So how do you go about the monetizing process, assuming that you have the solid foundations already discussed?

Well this is a challenging one. I ran the question across 10 LinkedIn groups who focused on ‘PMOs’ and , whilst I normally find these groups and their members a very fertile source for comment and insight, the responses received were very meagre indeed and with little insight in to this area of PMO activity. Many people ‘liked’ the conversation but only a couple had any insight to share.

I take it from this that few PMOs have made the move in to the revenue generating world. Is that because it makes no sense to do this? Or is it because these PMOs are not yet mature enough to do so? Or perhaps it is just not seen as a sensible path for a PMO to follow?

Whilst PMOs are on the increase, as shown in many reports including the PMI Pulse 2013 report, there are many PMOs that are challenged and immature and therefore do not pass the ‘test’ earlier described for considering moving to a profit centre.


But assuming you do wish to lead your PMO this way – I applied some thought to the approach, the ‘how’:

  • Start small
  • Start focused
  • Start with a proof of concept and have a withdrawal plan ready – now if you are recruiting new head(s) to deliver this new initiative you need to consider what happens to them if it doesn’t work out?
  • Find the ‘pain’ – behind every service based revenue earning opportunity there has to be a ‘need’ and behind that ‘need’ is a pain, something that the customer is willing to pay to ‘go away’ or to ‘reduce the risk of happening’. You may well need to reach out to the other customer facing teams to understand the areas that your PMO could service and then customise your offerings accordingly
  • Use your best and proven resources to deliver these new services and backfill the resulting PMO resource gap with new resource – less risk to your new PMO venture and better communication throughout with your ‘proven’ resource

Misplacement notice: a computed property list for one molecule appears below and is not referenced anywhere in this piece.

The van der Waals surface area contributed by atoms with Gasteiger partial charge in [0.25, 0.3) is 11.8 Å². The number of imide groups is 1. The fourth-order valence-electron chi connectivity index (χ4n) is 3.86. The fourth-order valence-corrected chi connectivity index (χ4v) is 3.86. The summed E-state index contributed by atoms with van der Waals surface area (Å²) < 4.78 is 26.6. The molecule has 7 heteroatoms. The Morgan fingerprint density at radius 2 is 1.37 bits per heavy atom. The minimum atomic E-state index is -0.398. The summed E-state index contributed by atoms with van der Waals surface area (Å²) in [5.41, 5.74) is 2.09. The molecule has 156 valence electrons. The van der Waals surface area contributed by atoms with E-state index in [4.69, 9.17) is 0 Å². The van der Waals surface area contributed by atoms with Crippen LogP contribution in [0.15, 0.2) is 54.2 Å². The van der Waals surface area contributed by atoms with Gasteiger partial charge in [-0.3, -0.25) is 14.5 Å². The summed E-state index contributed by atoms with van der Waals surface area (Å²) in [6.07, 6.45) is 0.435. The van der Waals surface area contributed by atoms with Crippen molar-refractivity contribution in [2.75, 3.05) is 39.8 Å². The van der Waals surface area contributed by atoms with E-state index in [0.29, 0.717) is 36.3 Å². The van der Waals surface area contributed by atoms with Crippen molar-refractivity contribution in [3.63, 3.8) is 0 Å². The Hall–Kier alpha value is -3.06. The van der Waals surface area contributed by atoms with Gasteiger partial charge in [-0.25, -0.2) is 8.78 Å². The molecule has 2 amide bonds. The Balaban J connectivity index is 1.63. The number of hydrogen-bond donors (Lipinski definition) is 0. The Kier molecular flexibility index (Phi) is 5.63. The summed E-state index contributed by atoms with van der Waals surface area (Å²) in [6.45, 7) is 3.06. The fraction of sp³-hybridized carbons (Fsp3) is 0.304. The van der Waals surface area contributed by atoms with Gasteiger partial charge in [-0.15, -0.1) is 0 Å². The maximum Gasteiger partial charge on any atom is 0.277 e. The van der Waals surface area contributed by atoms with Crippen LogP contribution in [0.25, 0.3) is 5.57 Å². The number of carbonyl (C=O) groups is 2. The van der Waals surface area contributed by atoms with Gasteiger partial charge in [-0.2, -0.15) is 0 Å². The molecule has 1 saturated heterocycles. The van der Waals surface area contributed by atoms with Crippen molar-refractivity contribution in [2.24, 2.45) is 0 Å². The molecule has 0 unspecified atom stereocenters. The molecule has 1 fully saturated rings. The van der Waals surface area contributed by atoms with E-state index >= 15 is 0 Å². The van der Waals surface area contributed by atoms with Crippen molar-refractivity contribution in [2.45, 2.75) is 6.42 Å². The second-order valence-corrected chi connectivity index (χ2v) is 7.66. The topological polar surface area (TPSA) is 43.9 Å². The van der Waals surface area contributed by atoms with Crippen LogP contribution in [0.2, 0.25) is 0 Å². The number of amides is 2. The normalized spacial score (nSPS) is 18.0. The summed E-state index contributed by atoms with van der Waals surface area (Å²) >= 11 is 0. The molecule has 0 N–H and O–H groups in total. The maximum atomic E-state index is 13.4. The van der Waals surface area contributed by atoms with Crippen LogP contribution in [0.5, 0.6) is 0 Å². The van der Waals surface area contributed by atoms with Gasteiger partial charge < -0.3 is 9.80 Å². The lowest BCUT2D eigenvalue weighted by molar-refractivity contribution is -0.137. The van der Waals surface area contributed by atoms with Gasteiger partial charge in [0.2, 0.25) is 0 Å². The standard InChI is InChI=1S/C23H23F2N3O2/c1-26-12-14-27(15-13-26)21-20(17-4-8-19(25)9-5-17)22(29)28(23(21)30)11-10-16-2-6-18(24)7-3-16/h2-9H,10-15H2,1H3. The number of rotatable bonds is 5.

• Market  what you offer – Proactively ‘sell’ what you offer – Develop proof points through ‘success stories’ – and then Re-market, over and over again

What business problem is the PMO going to help to solve?

There is proven wisdom in the advice that the PMO should only act on what is strategically important to the business and so the question has to be ‘what is the strategic value in monetizing the PMO?

  • If the reason is to fund expansion of PMO activities internally – Then this is a ‘Poor’ reason
  • If the reason is to protect the PMO budget? – Then this is a ‘Bad’ reason
  • But if the  reason is to secure customer (external) project success (and new business in time) through the application of the PMO skillset and service offerings – Then this could be a ‘Good’ reason

But bear in mind one risk to this move; the PMO operates for the most part in an objective manner, considering project approval, looking at risk, assessing status and applying guidance etc, but in this instance the PMO would move to a more subjective role? You might consider some form of ‘ring-fencing’ of resources to reduce the risk of any conflict of interest occurring and to ensure that the PMO continues to offer the right guidance and authority in all matters.



Posted on: March 18, 2016 09:58 AM | Permalink | Comments (3)

"All generalizations are dangerous, even this one."

- Alexandre Dumas